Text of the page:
I miss my father.
I miss the fact of him, the sense that everything would be OK, just because he was in the world.
Dad left us ten years ago, or at least he left this earthly plane ten years ago. He hasn’t gone very far, though, even after all this time. I see him in the raised eyebrows of my baby grandson when I do something silly. I see him in the skeptical frown of my granddaughter when I try to fool her.
I hear him, right in my ear, as I reach up to his work bench to return a set of pliers that I have borrowed. His voice is so clear that I find myself answering out loud, “Of course I’m going to clean off the dirt before I hang them up!” I hear us laughing together as I do just that.
I miss so many of the little things about Dad. I miss the smell of his skin when I’d kiss his cheek. I miss the Old Spice on his shirts. I miss being called “little girl.”
I miss the way Dad would grin and rub his hands together to signal that it was time for a cocktail or a glass of wine. I miss sitting and sipping good Scotch together.
I miss how my Dad could make a bad day turn fun. I’ll never forget when he and my Mom and sister came to visit us during our graduate school days. Dad had come with a very good bottle of expensive Scotch, and we had promised to take them out for dinner. But it was a summer weekend, and every restaurant in town was booked solid. We ended up in our tiny apartment, crowded around the kitchen table. We dined on salami sandwiches, a bag of chips, and that excellent Scotch. We had so much fun laughing at ourselves, because my Dad set the tone.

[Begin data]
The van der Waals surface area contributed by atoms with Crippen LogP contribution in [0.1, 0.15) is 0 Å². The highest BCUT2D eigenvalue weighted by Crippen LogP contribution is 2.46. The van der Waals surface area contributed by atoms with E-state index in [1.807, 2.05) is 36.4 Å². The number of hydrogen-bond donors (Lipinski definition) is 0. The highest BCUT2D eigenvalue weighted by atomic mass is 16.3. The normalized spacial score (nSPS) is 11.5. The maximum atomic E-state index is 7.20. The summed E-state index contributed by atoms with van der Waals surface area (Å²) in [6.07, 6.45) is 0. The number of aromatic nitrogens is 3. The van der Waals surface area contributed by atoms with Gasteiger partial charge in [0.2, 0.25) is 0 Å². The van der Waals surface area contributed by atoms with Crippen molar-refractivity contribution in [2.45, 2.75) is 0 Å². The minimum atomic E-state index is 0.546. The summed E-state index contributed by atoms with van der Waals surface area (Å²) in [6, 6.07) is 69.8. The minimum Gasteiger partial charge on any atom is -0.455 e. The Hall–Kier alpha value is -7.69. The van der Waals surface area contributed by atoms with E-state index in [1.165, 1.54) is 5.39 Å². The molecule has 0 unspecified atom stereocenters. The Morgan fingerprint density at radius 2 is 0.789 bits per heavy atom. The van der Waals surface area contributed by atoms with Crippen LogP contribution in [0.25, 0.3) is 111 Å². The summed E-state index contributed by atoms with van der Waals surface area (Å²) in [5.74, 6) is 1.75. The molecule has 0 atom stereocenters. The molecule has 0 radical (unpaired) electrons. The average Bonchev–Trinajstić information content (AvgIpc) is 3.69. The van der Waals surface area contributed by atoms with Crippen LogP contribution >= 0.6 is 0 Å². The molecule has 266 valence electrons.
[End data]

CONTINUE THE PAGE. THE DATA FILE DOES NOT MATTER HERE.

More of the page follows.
I really miss seeing my children with their grandfather. He was the Grampa who played checkers and dominoes for hours. He taught them how to sand wood and hammer in a nail. He was the Grampa who sat on the floor and let the kids use him as a climbing toy.
He listened to the kids when they talked to him. He looked into their eyes. Grampa made them feel special, and so they were. I miss the sound of those high voices calling, “Grampa! Grampa!” as they came in the front door.
He wasn’t perfect, our Dad. He was just a regular, hard working family man who loved his wife, loved his kids, loved the life he lead. He laughed more than he frowned, and even when he was mad, he was never scary.
He was solid. Dependable in all ways. He was a man of black and white views about what was right and what was wrong, and so was not a man of nuances around truth and integrity.
But he was always compassionate, always generous, always true to himself.
I miss him.
I feel him in the room with me, even as I write this piece. But I miss him, so very much.
Happy Father’s Day to all the men who love and nurture families.